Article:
So this is the debut, from 1963. I tried my best to imagine hearing this for the first time as a teen in 1963, how formative it would have been, of course remembering that rock and roll as we know it was still relatively nascent and fresh, then. I can see how it would capture folks, there are certainly hummable melodies, and there are major hits (and shoulda-beens) here. Wiki says 8 of these 14 songs were McCartney/Lennon.
Starting an album with “She was just 17, and you know what I mean” (I Saw Her Standing There) has always been creepy, and “I love you because you tell me things I want to know” (Ask Me Why) doesn’t sound like a healthy relationship, but throughout the album they’re mostly just trying out all the current styles to see what would stick. There are poppy rockers, maudlin ballads, cover tunes, and those mid-tempo 60’s radio tunes that were everywhere. Some of it is smart, and some of it is definitely high school drippery. Understandable, on a debut album.
From a guitar perspective, though, this is a wealth of that (now vintage) Vox chime beauty, and one could probably get a whole education in early guitar rock from a record like this. I found my ear going more to the guitar lines than anything they were singing about.
Overall, I’m not a convert because of this, but it is what it is, and it’s quite good for what it is.
This one wasn’t in the stacks, per se, but kept with the old kids stuff. It’s BNL’s children’s songs CD, which we used to play for the kids at times many years ago.
It starts out with (why was 6 afraid of 7? because) 7 8 9, and goes from there. Tunes like The Ninjas, Pollywog In A Bog, My Big Sister, and Here Come The Geese all got played and are floating around somewhere in our kids’ memories. And let’s be real, BNL are perfect for singing kids songs.
My favourite song title is the Gordon Lightfoot tribute of The Canadian Snacktime Trilogy, which even has three parts (as it should). “All The Barenaked Children got to sing on this record as wll, which is a fun inclusion of their own families.
It pays to read the liner notes, where you’ll find thanks to the Snacktime Hotline callers, including Geddy “BBQ Potato Chips” Lee, Lyle “Watermelon” Lovett, Sarah “Chocolate” McLachlan, Matin “Olives” Tielli, David “Sembei” Suzuki, Jason “Mac and Cheese” Priestly, Gord “Peanut Butter And Crackers” Downie, “Pickled Eggs” Bubbles, ‘Weird Al’ “Honey Roasted Peanuts” Yankovic, Janeane “Microwaved Chocolate Doughuts” Garafalo, and Gordon “Pasta” Lightfoot.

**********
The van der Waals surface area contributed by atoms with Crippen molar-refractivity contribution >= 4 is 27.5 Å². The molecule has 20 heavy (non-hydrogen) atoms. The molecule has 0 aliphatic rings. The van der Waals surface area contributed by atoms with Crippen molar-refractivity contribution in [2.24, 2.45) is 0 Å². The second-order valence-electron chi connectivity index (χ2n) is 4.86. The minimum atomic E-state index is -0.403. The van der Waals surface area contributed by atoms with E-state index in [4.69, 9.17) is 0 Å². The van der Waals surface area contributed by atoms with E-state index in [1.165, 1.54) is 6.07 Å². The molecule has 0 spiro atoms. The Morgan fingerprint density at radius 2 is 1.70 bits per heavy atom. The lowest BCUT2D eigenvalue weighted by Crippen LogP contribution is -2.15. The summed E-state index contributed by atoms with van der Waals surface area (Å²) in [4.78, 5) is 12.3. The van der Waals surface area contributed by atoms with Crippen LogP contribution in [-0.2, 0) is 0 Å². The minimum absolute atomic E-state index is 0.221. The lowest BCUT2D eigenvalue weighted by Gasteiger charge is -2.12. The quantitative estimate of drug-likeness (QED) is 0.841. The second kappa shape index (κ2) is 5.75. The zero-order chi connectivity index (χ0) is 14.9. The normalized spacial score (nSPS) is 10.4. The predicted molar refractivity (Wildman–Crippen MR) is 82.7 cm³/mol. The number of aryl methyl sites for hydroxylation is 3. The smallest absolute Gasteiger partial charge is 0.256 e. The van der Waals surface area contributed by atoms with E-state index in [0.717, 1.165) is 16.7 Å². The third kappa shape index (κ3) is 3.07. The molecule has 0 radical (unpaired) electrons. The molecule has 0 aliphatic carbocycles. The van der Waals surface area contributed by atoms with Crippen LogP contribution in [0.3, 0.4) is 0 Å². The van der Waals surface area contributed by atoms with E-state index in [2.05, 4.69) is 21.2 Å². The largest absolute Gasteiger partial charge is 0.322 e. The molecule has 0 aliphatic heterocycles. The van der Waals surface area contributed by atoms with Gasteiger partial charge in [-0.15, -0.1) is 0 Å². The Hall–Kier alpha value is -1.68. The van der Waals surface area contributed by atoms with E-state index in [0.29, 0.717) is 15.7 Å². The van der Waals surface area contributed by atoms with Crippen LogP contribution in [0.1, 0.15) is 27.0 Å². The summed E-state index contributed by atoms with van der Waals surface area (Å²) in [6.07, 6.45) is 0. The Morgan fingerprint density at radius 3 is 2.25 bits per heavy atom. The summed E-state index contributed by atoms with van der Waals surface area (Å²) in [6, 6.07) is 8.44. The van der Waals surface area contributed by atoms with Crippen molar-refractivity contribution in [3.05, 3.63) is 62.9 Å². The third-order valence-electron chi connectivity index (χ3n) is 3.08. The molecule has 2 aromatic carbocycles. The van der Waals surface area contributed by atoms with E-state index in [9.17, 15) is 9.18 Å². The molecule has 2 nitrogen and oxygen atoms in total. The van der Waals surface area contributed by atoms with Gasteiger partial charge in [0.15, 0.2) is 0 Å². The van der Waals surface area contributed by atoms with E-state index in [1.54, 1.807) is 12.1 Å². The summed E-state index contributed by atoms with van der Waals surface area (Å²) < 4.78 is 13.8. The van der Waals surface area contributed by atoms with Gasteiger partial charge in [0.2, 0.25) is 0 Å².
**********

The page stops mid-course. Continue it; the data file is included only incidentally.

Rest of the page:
This record was released 2008, our son was born 2009, so the timing was perfect.
Part of the Hawksley Night In Canada concert we watched the other night was Hawksley’s walk around his neighbourhood to look at the Christmas lights. My kids saw this part and loved it. Without a doubt, “NICE LIGHTS” has entered the family lexicon!
I love that someone in the YT comments for this video counted 60 times that he says it, in a 5.5 minute video. This is just Hawksley being Hawksley, with bright, genuine humour and good clean fun. This is what we need right now.
Well, it had to happen eventually that I would miss things, in my alphabetical run through this stuff. I’ve waited until the end of the Beasties to add in these last couple of BNL things I found in the stacks…
This is a cassette single of the song Enid, from their first album (Gordon). Yup, cassettes are so hot right now… Anyway, Enid is a fun, bouncy, end-of-romance-type song, and this is just the album version. I think I read/heard somewhere that the name came about because the guys were in a restaurant, saw a sign that said DINE, reversed the letters, and wrote a song about ENID.
But it’s the b-side that’s interesting: it’s their perennial hit If I Had $1000000, which we’ve all heard a zillion times. However, this one is live, recorded April 27, 1991 by CFNY Discovery Mobile Recording Studio at the El Mocombo, on Spadina in Toronto. It was unavailable on the album.
For that reason, I don’t know if this cassette single is rare, there aren’t any copies available on Discogs, nor is there information on previous sales. The CD single version, which contains these two songs plus two more, seems to start around $20 CDN (today), so who knows.
OMG they’re so young!